If you’re an academic – either a genuine intellectual, theorising one, or a more lecturing, popularising one like what I was – there’s a good chance that the week before Easter is Conference Week.
It’s easy to mock, and knock, academic conferences. Too many delegates reading, rather than ‘presenting’, their papers; no time for proper interrogation, discussion and debate; mediocre university campus food. And for overseas conferences, add in climate threatening CO₂ emissions.
However, I like them – conferences, that is. Indeed, this recent Easter week I racked up a full half-century of attending, at least intermittently, PSA (Political Studies Association) conferences.
Like most such events nowadays, this one was ‘hybrid’ – with panels attended partly in person, partly digitally via Zoom. Which makes genuine discussion additionally problematic, and emphasises the importance of the written papers addressing subjects that ideally are appealing, topical and even newsworthy.
Happily, in the Local Politics Specialist Group this is almost the norm. And this year one paper especially – in addition, obviously, to that of the INLOGOV’s Director, Jason Lowther (from ‘Birminham’, according to p.25 of the evidently un-proof-checked programme!) – struck me as both sufficiently important and timely to bring it to the attention of a couple of slightly wider audiences⃰.
Timely because we’re fast approaching the May 5th local council elections, and, if these councils’ controlling parties choose to draw voters’ attention to it, many could boast something they might well not have been able to even four years ago when these same seats were last collectively contested.
Specifically, over four in every five should be able to claim that they are genuinely and actively involved in the business of delivering social housing. And if that doesn’t grab you, or you’re thinking: “well, isn’t that one of the main things councils are supposed to do?” – or maybe, as a Birmingham resident, you’ve heard of the 4,000+ homes built by the Birmingham Municipal Housing Trust, the City Council’s housebuilding arm, and assume that it’s fairly typical, rather than really exceptional – then I politely suggest you’ve rather lost the plot in recent years.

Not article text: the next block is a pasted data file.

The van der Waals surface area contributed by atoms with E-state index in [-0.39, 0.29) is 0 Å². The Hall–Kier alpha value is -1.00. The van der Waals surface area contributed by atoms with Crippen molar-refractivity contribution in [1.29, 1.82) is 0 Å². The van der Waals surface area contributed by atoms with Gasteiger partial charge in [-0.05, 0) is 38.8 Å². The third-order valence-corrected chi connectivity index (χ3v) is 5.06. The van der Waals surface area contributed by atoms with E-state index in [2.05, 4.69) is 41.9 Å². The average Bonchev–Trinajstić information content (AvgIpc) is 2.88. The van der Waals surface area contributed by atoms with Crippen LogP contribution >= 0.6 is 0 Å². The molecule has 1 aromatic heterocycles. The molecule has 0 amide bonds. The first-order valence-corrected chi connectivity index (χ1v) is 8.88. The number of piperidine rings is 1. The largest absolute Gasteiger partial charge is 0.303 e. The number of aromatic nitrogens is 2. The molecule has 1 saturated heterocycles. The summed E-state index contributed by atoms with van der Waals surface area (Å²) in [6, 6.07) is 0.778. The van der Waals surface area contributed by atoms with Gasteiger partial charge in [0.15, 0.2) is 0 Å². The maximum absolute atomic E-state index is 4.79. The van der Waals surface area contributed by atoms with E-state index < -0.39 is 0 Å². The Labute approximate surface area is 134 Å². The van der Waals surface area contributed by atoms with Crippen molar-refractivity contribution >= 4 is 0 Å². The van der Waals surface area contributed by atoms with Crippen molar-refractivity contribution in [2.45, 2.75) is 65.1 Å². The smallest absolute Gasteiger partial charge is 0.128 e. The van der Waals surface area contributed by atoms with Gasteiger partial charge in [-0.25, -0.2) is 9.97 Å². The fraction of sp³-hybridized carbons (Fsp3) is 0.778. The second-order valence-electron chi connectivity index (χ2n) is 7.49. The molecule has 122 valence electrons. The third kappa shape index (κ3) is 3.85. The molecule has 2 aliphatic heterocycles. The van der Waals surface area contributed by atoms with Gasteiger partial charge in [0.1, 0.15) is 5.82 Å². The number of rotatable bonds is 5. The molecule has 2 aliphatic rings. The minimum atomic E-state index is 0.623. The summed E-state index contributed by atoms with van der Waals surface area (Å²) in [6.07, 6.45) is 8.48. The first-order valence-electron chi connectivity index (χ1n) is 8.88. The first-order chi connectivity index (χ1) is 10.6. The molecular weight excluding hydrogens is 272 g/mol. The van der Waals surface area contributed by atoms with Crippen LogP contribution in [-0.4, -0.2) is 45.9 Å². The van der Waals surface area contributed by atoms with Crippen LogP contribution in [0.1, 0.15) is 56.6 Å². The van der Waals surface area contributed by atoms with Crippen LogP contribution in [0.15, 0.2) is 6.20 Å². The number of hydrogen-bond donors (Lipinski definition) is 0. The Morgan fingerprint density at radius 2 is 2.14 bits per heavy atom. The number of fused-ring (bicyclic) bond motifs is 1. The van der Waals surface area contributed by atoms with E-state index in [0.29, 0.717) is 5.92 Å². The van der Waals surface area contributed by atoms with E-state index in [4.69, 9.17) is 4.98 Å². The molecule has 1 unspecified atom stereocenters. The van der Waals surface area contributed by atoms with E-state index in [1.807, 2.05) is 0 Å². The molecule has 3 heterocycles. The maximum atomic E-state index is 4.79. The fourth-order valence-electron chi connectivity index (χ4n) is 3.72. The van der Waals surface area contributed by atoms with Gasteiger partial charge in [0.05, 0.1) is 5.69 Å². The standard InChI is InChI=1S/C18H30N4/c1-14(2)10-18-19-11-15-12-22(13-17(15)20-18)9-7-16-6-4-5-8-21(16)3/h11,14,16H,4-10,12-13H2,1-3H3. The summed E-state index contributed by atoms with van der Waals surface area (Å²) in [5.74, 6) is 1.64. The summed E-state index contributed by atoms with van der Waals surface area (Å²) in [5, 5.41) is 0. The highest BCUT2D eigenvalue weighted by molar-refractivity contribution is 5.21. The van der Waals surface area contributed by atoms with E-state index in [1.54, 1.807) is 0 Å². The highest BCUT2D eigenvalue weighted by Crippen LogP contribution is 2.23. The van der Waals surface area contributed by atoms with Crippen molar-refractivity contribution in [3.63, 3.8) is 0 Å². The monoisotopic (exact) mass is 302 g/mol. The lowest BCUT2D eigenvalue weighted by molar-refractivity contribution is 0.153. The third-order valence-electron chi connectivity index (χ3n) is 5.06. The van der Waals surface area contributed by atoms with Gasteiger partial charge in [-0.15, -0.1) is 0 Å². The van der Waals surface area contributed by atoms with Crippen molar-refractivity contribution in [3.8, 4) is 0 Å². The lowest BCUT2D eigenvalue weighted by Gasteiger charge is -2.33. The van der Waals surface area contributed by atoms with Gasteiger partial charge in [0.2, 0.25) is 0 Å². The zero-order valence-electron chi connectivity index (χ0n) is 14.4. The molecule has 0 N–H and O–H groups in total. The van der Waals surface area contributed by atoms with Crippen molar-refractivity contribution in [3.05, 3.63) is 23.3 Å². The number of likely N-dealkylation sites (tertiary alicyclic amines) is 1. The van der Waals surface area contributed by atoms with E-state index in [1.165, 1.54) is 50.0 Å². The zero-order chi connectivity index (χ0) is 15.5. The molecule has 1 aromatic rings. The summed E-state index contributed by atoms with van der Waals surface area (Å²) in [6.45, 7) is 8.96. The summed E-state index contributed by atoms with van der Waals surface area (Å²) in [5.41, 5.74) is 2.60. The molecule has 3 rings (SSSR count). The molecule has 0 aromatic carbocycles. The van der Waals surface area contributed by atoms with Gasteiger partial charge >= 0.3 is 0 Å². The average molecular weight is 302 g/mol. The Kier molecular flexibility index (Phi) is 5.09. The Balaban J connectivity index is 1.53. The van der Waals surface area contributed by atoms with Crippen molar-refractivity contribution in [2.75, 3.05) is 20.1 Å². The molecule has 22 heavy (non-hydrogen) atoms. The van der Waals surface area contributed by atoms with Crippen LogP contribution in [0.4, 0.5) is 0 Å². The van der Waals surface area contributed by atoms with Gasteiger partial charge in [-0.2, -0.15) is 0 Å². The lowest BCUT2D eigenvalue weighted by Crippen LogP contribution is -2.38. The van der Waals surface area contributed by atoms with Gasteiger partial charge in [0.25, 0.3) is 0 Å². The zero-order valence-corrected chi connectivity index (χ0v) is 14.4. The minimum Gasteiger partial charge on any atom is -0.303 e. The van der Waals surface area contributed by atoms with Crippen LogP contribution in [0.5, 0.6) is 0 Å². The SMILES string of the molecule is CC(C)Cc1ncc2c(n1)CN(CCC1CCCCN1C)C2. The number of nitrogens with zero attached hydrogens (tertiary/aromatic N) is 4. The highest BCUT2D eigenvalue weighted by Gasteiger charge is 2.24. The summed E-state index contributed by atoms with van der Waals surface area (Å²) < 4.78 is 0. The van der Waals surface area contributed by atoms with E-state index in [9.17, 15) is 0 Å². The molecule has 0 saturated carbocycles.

When I used to lecture to particularly overseas students about housing in England or the UK, I would use a couple of very basic graphs, similar to those illustrated here. The first showed the changing relative importance of our main housing tenures since 1919 – private rented, owner occupied, local authority, and housing association.
At the end of the First World War, the ‘big picture’ was straightforward: roughly 90% of housing stock was privately rented, 10% owner occupied. Councils were empowered to build ‘corporation housing’, but few did. But the War changed everything. PM Lloyd George promised not just houses, but “Homes Fit for Heroes’, and the 1919 Addison (Housing, Town Planning, &c.) Act facilitated it. Council housing committees sprung up, generous subsidies were provided, and council estates mushroomed.
By 1939 over 10% of the population lived in council homes, and the numbers increased steadily post-war, with the Labour Government’s Town and Country Planning and New Towns Acts. At their 1950s peak, under Conservative Governments, councils were building nearly 200,000 houses a year – one completion every three minutes, if you were wondering.
By the 1970s over a third of England’s housing stock was ‘council’. Private renting had plummeted to below 20%, with owner occupation over 50% and rising, and housing associations just beginning to take off.
The 1980s Thatcher Governments’ priorities, though, were very different: a “property-owning democracy”, with successive ‘Right to Buy’ policies – requiring, rather than allowing, councils to sell off their housing stock, if tenants, particularly of larger, better-quality properties, wished to purchase.